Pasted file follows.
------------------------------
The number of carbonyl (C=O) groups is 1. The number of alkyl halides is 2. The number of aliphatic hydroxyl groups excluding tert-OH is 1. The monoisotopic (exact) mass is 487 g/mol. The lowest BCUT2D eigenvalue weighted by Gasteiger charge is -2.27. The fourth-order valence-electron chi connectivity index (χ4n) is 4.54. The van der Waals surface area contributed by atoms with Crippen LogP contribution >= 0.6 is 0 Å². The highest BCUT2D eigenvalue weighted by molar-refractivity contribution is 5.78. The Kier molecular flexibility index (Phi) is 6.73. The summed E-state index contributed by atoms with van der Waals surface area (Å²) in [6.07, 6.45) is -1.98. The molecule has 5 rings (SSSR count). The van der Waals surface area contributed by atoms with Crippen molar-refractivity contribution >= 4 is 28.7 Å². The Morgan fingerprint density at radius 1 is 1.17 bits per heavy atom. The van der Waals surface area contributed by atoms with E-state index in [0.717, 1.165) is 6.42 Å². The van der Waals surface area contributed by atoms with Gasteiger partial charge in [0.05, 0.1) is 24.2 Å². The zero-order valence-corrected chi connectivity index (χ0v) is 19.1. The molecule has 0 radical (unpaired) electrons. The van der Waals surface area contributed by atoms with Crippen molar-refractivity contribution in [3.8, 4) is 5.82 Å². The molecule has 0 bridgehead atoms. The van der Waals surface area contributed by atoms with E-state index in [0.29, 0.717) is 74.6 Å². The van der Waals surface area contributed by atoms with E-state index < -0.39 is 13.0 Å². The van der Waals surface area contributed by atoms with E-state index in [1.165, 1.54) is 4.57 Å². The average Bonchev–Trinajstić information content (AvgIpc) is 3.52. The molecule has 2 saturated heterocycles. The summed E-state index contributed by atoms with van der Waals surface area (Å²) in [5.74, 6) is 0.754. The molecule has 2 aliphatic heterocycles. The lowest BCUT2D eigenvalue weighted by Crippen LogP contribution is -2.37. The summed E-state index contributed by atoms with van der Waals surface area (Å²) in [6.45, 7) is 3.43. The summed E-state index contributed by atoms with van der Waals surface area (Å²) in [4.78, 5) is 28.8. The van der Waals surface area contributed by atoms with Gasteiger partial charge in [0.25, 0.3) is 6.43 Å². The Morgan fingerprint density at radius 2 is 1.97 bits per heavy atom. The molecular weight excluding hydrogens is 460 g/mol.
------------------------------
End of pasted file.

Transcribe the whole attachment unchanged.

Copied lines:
The number of carbonyl (C=O) groups is 1. The number of alkyl halides is 2. The number of aliphatic hydroxyl groups excluding tert-OH is 1. The monoisotopic (exact) mass is 487 g/mol. The lowest BCUT2D eigenvalue weighted by Gasteiger charge is -2.27. The fourth-order valence-electron chi connectivity index (χ4n) is 4.54. The van der Waals surface area contributed by atoms with Crippen LogP contribution >= 0.6 is 0 Å². The highest BCUT2D eigenvalue weighted by molar-refractivity contribution is 5.78. The Kier molecular flexibility index (Phi) is 6.73. The summed E-state index contributed by atoms with van der Waals surface area (Å²) in [6.07, 6.45) is -1.98. The molecule has 5 rings (SSSR count). The van der Waals surface area contributed by atoms with Crippen molar-refractivity contribution >= 4 is 28.7 Å². The Morgan fingerprint density at radius 1 is 1.17 bits per heavy atom. The van der Waals surface area contributed by atoms with E-state index in [0.717, 1.165) is 6.42 Å². The van der Waals surface area contributed by atoms with Gasteiger partial charge in [0.05, 0.1) is 24.2 Å². The zero-order valence-corrected chi connectivity index (χ0v) is 19.1. The molecule has 0 radical (unpaired) electrons. The van der Waals surface area contributed by atoms with Crippen molar-refractivity contribution in [3.8, 4) is 5.82 Å². The molecule has 0 bridgehead atoms. The van der Waals surface area contributed by atoms with E-state index in [0.29, 0.717) is 74.6 Å². The van der Waals surface area contributed by atoms with E-state index < -0.39 is 13.0 Å². The van der Waals surface area contributed by atoms with E-state index in [1.165, 1.54) is 4.57 Å². The average Bonchev–Trinajstić information content (AvgIpc) is 3.52. The molecule has 2 saturated heterocycles. The summed E-state index contributed by atoms with van der Waals surface area (Å²) in [5.74, 6) is 0.754. The molecule has 2 aliphatic heterocycles. The lowest BCUT2D eigenvalue weighted by Crippen LogP contribution is -2.37. The summed E-state index contributed by atoms with van der Waals surface area (Å²) in [6.45, 7) is 3.43. The summed E-state index contributed by atoms with van der Waals surface area (Å²) in [4.78, 5) is 28.8. The van der Waals surface area contributed by atoms with Gasteiger partial charge in [0.25, 0.3) is 6.43 Å². The Morgan fingerprint density at radius 2 is 1.97 bits per heavy atom. The molecular weight excluding hydrogens is 460 g/mol.